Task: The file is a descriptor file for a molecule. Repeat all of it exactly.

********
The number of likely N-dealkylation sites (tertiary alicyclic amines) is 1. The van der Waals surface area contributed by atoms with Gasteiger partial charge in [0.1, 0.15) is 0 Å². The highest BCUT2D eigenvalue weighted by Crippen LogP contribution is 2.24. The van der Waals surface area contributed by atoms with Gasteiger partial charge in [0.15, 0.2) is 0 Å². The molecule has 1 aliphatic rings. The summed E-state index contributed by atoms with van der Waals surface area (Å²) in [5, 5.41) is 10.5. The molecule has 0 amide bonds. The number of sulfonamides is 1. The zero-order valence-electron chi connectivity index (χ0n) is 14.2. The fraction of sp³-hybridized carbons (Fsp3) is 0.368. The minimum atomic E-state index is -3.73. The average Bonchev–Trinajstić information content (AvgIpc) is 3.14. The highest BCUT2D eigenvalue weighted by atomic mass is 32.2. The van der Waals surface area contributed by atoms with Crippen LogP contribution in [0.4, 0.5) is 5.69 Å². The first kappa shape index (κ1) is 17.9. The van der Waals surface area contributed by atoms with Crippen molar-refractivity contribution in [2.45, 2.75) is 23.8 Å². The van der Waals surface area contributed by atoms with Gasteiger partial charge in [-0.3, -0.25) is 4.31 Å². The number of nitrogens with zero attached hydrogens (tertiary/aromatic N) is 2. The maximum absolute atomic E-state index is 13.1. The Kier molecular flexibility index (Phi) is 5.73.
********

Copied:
The number of likely N-dealkylation sites (tertiary alicyclic amines) is 1. The van der Waals surface area contributed by atoms with Gasteiger partial charge in [0.1, 0.15) is 0 Å². The highest BCUT2D eigenvalue weighted by Crippen LogP contribution is 2.24. The van der Waals surface area contributed by atoms with Gasteiger partial charge in [0.15, 0.2) is 0 Å². The molecule has 1 aliphatic rings. The summed E-state index contributed by atoms with van der Waals surface area (Å²) in [5, 5.41) is 10.5. The molecule has 0 amide bonds. The number of sulfonamides is 1. The zero-order valence-electron chi connectivity index (χ0n) is 14.2. The fraction of sp³-hybridized carbons (Fsp3) is 0.368. The minimum atomic E-state index is -3.73. The average Bonchev–Trinajstić information content (AvgIpc) is 3.14. The highest BCUT2D eigenvalue weighted by atomic mass is 32.2. The van der Waals surface area contributed by atoms with Crippen LogP contribution in [0.4, 0.5) is 5.69 Å². The first kappa shape index (κ1) is 17.9. The van der Waals surface area contributed by atoms with Crippen molar-refractivity contribution in [2.45, 2.75) is 23.8 Å². The van der Waals surface area contributed by atoms with Gasteiger partial charge in [-0.3, -0.25) is 4.31 Å². The number of nitrogens with zero attached hydrogens (tertiary/aromatic N) is 2. The maximum absolute atomic E-state index is 13.1. The Kier molecular flexibility index (Phi) is 5.73.